There’s plenty to argue about in the world at the moment. In fact, the abundance of divisive topics, dubious rhetoric, and dumbfounding misinformation that’s made it’s way to headlines tend to inspire apathy rather than action.
Often a thought that crosses the mind of any person arguing is “why don’t they get it?”. After presenting evidence and passionately delivering reasons as to why their thinking is correct, many are left bewildered when they’re met by an unwavering brick wall of disagreement and an opposing point of view.
How do you persuade someone to your way of thinking? What influences someone’s decisions? Surely no one can dispute unrelenting evidence and deny something that the majority interpret as fact? Or can they? Is evidence really enough or is emotion or devotion a factor?
What Influences Decision Making
Dr Tom Stafford recently appeared on popular psychology podcast, PsychCrunch, to help explain the ways in which people respond to reasoning and the common mistakes people make when trying to persuade someone to their views.
According to Stafford, it’s the assumption of the other party’s/person’s irrationality, prejudice or a lack of understanding that will derail your argument faster than anything else. If someone disagrees with you, your natural reaction is to ‘teach them’, as you believe they are clearly lacking education. In other words, from your perspective it’s not that they disagree with you; it’s that they don’t know any better.
Ironically, you’re pushing your view on the basis of rational thinking, without thinking your ‘opponent’ is doing the same. And in fact the stronger you voice your opinion, the more likely you’ll inspire your opponent to remain resolutely dedicated to theirs.
Why do People Defy Things Others Believe Is Fact?
There’s a couple of recent examples that come to mind when considering people’s staunch disbelief of things most believe as fact. Trump is far too easy to make an example of, so we’ll leave him be for now less we be labelled ‘fake blog’ (oh, the horror).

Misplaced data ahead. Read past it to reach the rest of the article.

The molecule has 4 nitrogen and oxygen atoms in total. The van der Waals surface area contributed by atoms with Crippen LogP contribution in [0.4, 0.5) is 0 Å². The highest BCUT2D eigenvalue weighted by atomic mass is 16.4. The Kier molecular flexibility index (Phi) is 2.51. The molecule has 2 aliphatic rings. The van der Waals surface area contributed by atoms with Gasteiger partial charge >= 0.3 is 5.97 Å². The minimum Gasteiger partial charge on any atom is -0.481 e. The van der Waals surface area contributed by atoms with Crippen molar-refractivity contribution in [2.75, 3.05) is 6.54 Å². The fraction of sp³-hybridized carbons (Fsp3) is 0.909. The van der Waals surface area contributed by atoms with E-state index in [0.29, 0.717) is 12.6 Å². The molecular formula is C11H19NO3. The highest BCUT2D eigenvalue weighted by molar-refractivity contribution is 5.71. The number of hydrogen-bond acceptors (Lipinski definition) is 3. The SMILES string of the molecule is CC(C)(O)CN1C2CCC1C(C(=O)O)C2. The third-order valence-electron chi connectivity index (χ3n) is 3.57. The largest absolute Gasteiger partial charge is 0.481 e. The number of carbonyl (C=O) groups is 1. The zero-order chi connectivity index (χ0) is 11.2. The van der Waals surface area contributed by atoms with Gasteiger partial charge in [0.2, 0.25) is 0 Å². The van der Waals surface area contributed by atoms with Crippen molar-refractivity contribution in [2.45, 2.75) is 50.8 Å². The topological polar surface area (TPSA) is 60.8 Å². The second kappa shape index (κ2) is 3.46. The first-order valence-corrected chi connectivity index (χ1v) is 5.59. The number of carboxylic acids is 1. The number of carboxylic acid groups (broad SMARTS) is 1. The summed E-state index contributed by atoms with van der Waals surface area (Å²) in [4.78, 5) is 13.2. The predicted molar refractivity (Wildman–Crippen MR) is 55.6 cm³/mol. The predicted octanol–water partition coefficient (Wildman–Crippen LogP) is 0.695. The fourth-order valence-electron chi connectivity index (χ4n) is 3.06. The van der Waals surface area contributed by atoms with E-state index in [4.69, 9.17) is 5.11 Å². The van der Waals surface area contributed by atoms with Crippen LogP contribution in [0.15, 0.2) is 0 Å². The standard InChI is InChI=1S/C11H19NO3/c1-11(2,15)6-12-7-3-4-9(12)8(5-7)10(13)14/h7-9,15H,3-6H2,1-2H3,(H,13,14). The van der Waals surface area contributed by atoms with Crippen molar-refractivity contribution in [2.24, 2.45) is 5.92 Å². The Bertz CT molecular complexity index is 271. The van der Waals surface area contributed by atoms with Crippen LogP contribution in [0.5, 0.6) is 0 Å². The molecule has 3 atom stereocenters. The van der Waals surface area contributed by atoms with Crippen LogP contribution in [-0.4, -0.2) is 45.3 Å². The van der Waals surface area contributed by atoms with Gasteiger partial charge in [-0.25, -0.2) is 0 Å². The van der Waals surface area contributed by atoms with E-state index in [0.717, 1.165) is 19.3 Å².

Scientific American looked at topics like vaccinations, and same-sex marriage among others, in a new study published recently with the aim to examine the “slippery way by which people get away from facts that contradict their beliefs”. One of these is to reframe an issue in an untestable way to make facts or science appear irrelevant.
What was really interesting about that was the way relevance was given to facts when confronted with materials that tested or aided certain beliefs. On the topic of same-sex marriage, the study looked at 174 Americans who supported or opposed this.
When shown facts that opposed their views, all participants altered their argument to be less factual and more moral. When shown facts that supported their argument, they claimed their reasoning was fact-based.
The Illusion of Explanatory Depth
Instead, Stafford says an option could be to allow them to voice their reasoning behind a point of view. This means that they need to explain their rationale in detail, not just voice their emotional response. Doing so allows them to potentially come to the realisation that they can’t defend their views amply, and are therefore more open to your perspective.
This theory is partly based on ‘the illusion of explanatory depth’, a theory coined by psychologists Leonid Rozenblit and Frank Keil. It states “People feel they understand complex phenomena with far greater precision, coherence, and depth than they really do; they are subject to an illusion”.